Food in Northern Troms
The food traditions in Northern Troms are influenced by three cultures that have melted together; Sami, Kven and Norwegian. The seamen were resident, living off fish and small farming. The culture is also influenced by Sami nomads who lived here in the summer.
Everyone was more or less self-sufficient with a small small farm, which gave meat, milk and potatoes. In addition, it was harvested from nature, with berries, rhubarb and herbs.
The fish was a necessity for the fjord people in North Troms, whether it was fresh, book, or dry. It provided food on the table, it was used for trade in goods that could not be obtained, and it later gave money to households.
The cod was the most important fish, and most were hung for sale as stock fish.
The fish was best when it was fresh, and then the family could gather for a meal in the middle of the night.
Fresh fish were often cooked in layers of liver and a piece of salted kobbe or speck from porpoise. Everything was cooked in the same pot, also with the potato when it became common around 1880-90.
Previously, sour fish was also a common food, and was cooked as a replacement for fresh fish. The fish was dug down in the tang, so that it soured – lámesguolli. In the winter the fish soured under the snow.
The fish was otherwise salted or smoked. Stock fish was everyday food, and it was often dipped in codliver oil before it was eaten. Roe cakes and soup with cod roe dumplings were made of fish roe.
Meat and tripe
Also the meat was salted, dried or smoked. Fresh meat was only used during slaughter period. Meat soup was feast food. The reindeer meat was tried to be held fresh, and this went well in the frost season.
Most of the tripe was useful. The intestines were used for blood sausages and tribe sausages. Lungs and kidneys were salted and hung, and used in soups. Heart and tongue were salted, hung or pressed, and used on bread. The liver was fried or boiled in brown sauce. Sheep heads, calf heads and cow heads were cooked and eaten with flat bread. The sheep heads were also salted, dried and used for Christmas food.
Baking and berries
The pomor trade meant that Northern Troms had flour. Flour was exchanged with fish. The women and the children stood for the baking. For the most part, flat bread was baked in large quantities at a time. Water cakes and milk cakes were widely used in Lyngen.
Lefser was baked in many varieties. Secret recipes went from mother to daughter.
Later the baling with yeast took over, and bread dough was poured into big tarts and up to 20 breads were made at a time.
Berries like cranberries, blueberries, lingonberry, raspberries and cloudberries were use for juice, jams and desserts.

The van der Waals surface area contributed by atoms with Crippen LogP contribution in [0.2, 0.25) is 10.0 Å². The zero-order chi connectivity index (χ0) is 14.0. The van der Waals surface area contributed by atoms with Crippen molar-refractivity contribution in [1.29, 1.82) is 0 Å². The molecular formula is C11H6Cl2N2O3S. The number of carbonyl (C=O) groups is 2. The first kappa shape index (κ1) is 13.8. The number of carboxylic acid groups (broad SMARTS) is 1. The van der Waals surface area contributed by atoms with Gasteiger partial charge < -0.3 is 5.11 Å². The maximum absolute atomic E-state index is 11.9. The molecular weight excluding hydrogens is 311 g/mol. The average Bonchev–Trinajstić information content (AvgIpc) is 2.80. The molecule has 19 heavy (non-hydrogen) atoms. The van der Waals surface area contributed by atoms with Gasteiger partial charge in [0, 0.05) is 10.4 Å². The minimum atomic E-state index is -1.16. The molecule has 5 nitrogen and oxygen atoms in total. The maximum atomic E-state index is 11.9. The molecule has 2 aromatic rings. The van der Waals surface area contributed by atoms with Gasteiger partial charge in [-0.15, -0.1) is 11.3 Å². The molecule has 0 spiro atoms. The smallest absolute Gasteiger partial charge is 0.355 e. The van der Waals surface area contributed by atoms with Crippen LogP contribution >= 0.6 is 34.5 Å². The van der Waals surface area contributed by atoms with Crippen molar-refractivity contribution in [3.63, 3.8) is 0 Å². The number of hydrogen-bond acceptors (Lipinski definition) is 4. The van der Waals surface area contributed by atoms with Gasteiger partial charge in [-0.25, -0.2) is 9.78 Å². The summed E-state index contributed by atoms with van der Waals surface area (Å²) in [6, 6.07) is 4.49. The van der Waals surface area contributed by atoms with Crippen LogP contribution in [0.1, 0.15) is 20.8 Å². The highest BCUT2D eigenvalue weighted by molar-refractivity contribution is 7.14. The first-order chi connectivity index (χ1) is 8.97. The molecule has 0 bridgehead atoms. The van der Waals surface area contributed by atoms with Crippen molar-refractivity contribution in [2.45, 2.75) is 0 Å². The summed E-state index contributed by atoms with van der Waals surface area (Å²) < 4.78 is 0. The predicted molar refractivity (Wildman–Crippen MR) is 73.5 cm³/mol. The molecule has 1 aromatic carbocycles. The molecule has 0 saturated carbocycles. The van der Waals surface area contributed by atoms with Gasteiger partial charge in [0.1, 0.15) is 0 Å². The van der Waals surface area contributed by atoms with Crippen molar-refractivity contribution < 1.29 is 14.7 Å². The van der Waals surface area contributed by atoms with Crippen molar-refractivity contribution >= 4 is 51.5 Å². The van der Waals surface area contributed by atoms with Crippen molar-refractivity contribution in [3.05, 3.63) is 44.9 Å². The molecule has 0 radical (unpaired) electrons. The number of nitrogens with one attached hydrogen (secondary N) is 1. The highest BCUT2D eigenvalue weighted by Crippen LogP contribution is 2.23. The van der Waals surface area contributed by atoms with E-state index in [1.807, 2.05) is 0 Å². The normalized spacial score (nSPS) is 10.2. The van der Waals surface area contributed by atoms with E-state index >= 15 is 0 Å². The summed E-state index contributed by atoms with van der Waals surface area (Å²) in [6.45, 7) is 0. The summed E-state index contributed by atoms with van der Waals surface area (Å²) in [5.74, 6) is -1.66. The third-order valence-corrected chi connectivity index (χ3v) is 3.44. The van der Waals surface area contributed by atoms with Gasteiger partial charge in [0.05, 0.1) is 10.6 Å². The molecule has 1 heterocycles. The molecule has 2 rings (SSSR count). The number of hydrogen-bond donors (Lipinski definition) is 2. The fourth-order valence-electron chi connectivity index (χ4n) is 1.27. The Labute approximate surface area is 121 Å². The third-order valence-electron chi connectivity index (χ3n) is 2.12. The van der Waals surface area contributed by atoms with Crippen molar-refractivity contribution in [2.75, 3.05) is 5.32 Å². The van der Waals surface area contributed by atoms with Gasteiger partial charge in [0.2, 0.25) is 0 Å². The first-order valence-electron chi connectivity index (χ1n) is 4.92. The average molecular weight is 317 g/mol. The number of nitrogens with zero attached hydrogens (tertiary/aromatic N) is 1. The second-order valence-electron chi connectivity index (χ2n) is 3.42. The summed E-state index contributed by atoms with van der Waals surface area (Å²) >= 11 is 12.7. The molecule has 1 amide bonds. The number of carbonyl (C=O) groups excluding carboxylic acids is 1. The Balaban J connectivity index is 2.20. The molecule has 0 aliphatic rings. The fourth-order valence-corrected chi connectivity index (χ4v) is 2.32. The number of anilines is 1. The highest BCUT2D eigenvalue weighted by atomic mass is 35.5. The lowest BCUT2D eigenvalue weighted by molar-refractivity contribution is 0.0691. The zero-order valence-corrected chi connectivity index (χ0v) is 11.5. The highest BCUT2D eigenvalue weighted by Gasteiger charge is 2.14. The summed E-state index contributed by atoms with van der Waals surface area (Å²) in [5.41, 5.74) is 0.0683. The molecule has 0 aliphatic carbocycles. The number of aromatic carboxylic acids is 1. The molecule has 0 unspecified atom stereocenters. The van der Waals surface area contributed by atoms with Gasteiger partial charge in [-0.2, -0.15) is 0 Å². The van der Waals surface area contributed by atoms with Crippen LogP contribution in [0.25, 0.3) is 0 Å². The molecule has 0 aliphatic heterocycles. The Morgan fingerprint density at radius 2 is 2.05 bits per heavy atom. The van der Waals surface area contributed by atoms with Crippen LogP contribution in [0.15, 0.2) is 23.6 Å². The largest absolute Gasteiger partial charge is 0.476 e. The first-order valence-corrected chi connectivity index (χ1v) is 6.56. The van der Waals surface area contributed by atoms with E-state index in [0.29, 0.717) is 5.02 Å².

Milk and food from milk
Both cow and sheep were milked and milk was used to make butter, cheese and gomme. Both fresh and sour milk was used, and especially sour milk. It was filled in barrels and stood until it got sour. In sour milk, cranberries or crowberries could also be added.
Meals were often breakfast, dinner and supper.
Breakfast consisted mostly of whole wheat bread or flatbread. Meat roll, salted pollock or redfish, brown cheese, butter, gomme, jam and syrup were common as toppings. Soup was also used as breakfast. This was made from barley flour or oatmeal. Sometimes bites from meat or cod were added in to the soup.
Dinner was hot food, mostly from fish and potatoes or meat soup. The soup could be added vegetables, such as carrot, onions and potatoes, an also grits.
The evening meal often consisted of cold boiled fish or fried with potatoes and onions. Soup and porridge could also be supper, with barley or rye flour, and in some cases oatmeal.
Meat soup and stew was a regular sunday dinner. Later there was also pork and stew and sausages on the menu.
Sjøsamene er glad i kaffe, og de drikker altfor meget og altfor ofte, både voksne og barn. De maler kaffen på en kværn, men hvis de ikke har kværn, bruker de en glasskavl eller en rund stein. Malet kaffe oppbevares i blære. Det er en urinblære som de har tørket og gnidd myk med mel. Når de skulle koke kaffe, blandet de kaffen med mange erter og korn, og kaffen ble ofte bitter. Nogen bruker meget salt i kaffen. Den skal jo ikke være vassen, sier de. I mangel på kaffe brukte sjøsamene i Kvænangen før i tiden ”trækaffe” (muorragafe). De samlet enslags sopp som finnes på gamle bjerkestammer. Jeg husker at da jeg var barn, kom min far en gang fra skogen og hadde ”trækaffe” med. Mor kokte den, men vi syntes ikke at den var drikkendes.
Fra Anders Larsen Om sjøsamene (1950)
Kilder og aktuelle lenker
Heftet Mat og tradisjoner i Nord-Troms, 1997
Heftet Sjøsamisk levesett i gamle Lyngen, 2004